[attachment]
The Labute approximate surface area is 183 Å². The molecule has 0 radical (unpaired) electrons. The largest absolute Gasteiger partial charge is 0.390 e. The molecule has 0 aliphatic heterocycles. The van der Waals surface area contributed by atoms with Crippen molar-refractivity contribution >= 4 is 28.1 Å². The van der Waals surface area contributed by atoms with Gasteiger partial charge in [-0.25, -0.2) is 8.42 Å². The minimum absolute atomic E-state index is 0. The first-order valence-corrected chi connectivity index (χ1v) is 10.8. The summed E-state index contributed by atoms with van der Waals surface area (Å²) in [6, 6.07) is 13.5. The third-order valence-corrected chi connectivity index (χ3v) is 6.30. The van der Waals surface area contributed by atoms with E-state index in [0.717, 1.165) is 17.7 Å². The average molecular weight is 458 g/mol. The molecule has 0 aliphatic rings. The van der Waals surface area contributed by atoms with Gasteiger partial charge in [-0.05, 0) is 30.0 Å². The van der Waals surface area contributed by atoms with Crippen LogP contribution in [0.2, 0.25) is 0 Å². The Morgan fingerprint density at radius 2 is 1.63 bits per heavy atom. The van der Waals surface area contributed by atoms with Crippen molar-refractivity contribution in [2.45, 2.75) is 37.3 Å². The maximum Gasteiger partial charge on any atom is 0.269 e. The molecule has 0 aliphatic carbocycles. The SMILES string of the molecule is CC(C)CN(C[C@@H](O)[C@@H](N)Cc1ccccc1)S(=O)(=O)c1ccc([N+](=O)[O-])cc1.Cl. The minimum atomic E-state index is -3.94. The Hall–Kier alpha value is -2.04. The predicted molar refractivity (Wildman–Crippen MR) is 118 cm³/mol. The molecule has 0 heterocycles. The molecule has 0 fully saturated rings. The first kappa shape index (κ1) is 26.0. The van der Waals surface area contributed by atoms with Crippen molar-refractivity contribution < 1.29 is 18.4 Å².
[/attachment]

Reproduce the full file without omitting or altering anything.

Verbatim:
The Labute approximate surface area is 183 Å². The molecule has 0 radical (unpaired) electrons. The largest absolute Gasteiger partial charge is 0.390 e. The molecule has 0 aliphatic heterocycles. The van der Waals surface area contributed by atoms with Crippen molar-refractivity contribution >= 4 is 28.1 Å². The van der Waals surface area contributed by atoms with Gasteiger partial charge in [-0.25, -0.2) is 8.42 Å². The minimum absolute atomic E-state index is 0. The first-order valence-corrected chi connectivity index (χ1v) is 10.8. The summed E-state index contributed by atoms with van der Waals surface area (Å²) in [6, 6.07) is 13.5. The third-order valence-corrected chi connectivity index (χ3v) is 6.30. The van der Waals surface area contributed by atoms with E-state index in [0.717, 1.165) is 17.7 Å². The average molecular weight is 458 g/mol. The molecule has 0 aliphatic rings. The van der Waals surface area contributed by atoms with Gasteiger partial charge in [-0.05, 0) is 30.0 Å². The van der Waals surface area contributed by atoms with Crippen LogP contribution in [0.2, 0.25) is 0 Å². The Morgan fingerprint density at radius 2 is 1.63 bits per heavy atom. The van der Waals surface area contributed by atoms with Crippen molar-refractivity contribution in [2.45, 2.75) is 37.3 Å². The maximum Gasteiger partial charge on any atom is 0.269 e. The molecule has 0 aliphatic carbocycles. The SMILES string of the molecule is CC(C)CN(C[C@@H](O)[C@@H](N)Cc1ccccc1)S(=O)(=O)c1ccc([N+](=O)[O-])cc1.Cl. The minimum atomic E-state index is -3.94. The Hall–Kier alpha value is -2.04. The predicted molar refractivity (Wildman–Crippen MR) is 118 cm³/mol. The molecule has 0 heterocycles. The molecule has 0 fully saturated rings. The first kappa shape index (κ1) is 26.0. The van der Waals surface area contributed by atoms with Crippen molar-refractivity contribution < 1.29 is 18.4 Å².